Last mile connectivi­ty is the other Built at great expense, the metro rails suffer from last-mile connectivi­ty and high-fare issues

big problem. All our metros, without exception, have been conceptual­ised, built and are being run as stand-alone operations, with little or no linkage to the existing public transport systems. While reaching from one end of a metro line to the other is a zip, reaching the metro station or one’s final destinatio­n at the arrival point, is not.

Connecting the last mile

While one can find a bus stop near or around a metro station, the bus route network itself, designed before the metro came along, does not act as a feeder service, reaching commuters to metro stations, ferrying them into the surroundin­g commercial or residentia­l areas the commuters actually want to reach.

This ‘last mile’ connectivi­ty is left, in most cases, to the vagaries of private enterprise.

The options range form pricey cab hailing services to fare gouging autoricksh­aws, or ramshackle and unsafe (but admittedly cheap) ‘para transport’ like shared autos, tempos and (in Delhi), cheap, Chinese electric rickshaws. Multi-modal transport is a myth — although Delhi

Metro has launched an interopera­ble card, most DTC buses don’t have card readers.

This lack of attention to detail at the planning stage is visible everywhere. While Delhi is better in this respect, almost all the other city metros do not have any dedicated parking spaces at all. So long distance, park and ride commuting simply doesn’t work.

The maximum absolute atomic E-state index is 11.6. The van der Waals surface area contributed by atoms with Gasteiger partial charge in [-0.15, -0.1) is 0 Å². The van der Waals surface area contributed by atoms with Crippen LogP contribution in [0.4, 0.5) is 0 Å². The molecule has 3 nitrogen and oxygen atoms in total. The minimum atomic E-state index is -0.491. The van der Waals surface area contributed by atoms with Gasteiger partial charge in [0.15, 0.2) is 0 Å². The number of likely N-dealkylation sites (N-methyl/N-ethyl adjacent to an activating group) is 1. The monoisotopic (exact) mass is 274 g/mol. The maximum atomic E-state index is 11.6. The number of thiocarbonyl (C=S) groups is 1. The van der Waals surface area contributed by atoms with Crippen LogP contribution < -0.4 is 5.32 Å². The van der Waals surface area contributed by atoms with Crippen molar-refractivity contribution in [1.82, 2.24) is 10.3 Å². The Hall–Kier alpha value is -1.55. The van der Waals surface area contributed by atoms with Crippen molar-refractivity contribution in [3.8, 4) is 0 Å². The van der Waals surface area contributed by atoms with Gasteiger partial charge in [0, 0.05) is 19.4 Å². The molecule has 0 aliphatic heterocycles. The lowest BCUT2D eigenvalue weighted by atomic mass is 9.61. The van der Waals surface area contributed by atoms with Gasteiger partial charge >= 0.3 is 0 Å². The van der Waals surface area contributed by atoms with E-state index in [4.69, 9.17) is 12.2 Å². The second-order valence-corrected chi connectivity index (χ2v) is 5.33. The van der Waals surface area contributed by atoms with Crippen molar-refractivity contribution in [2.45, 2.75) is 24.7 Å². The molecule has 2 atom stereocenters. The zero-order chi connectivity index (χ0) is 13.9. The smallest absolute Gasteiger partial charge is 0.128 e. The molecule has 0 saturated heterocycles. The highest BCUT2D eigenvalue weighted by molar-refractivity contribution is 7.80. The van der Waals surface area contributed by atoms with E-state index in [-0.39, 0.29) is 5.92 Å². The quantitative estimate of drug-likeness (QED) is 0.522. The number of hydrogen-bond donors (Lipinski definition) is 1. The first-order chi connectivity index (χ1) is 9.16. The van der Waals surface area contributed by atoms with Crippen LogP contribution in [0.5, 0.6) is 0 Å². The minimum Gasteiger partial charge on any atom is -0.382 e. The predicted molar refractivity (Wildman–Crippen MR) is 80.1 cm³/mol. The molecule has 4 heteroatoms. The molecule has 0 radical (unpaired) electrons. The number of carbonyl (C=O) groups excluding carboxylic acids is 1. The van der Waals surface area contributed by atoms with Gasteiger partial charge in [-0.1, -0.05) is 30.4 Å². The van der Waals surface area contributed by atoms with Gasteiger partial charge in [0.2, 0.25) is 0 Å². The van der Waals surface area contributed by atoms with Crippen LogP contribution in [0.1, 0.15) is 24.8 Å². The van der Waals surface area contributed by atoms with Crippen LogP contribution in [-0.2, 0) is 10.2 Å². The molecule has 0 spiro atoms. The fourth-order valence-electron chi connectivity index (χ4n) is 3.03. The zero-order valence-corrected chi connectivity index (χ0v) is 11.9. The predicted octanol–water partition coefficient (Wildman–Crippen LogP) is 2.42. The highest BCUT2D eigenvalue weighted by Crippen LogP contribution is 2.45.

The relatively new Lucknow Metro is a classic example. In 2015, while announcing plans, Lucknow Metro said a “feeder bus service” was “key”. That is yet to happen. The Pune-based Kinetic Green does offer a feeder e-rickshaw service, but it has only 19 rickshaws for the 21-station network The story is the same in almost all other cities. Safety is another big issue, particular­ly for women travellers outside daylight hours.

Some wisdom appears to have dawned — albeit belatedly — but once again, the focus is on the wrong places, and the wrong solutions. Bengaluru, Hyderabad and Kochi, for instance, have announced “hackathons” to crack the connectivi­ty problem, but this is

not a problem that an app can fix. Well-meaning “solutions” like share bicycles simply do not work in our overcrowde­d city streets, where cycling or even walking is a high-risk sport.

One needs to go back to the drawing board, and look for basic solutions. Here, Mumbai’s century-old suburban rail network offers a great example of what integrated planning can achieve. The system’s three lines together carry 8 million passengers per day, and the city bus system, which is designed as feeder service in all suburban stations outside the downtown area, does most of the heavy lifting in providing this last mile connectivi­ty. But then, the basic system was designed by the British before independen­ce!

Metros are the latest aspiration­al toy for our politician­s — and I daresay, our people, since the billions being spent on them are not being questioned by anyone as to outcomes. But unless we fix the basis ‘A’s — affordabil­ity and accessibil­ity — these shiny symbols of ‘progress’ will have done little to alleviate the problems of the average urban commuter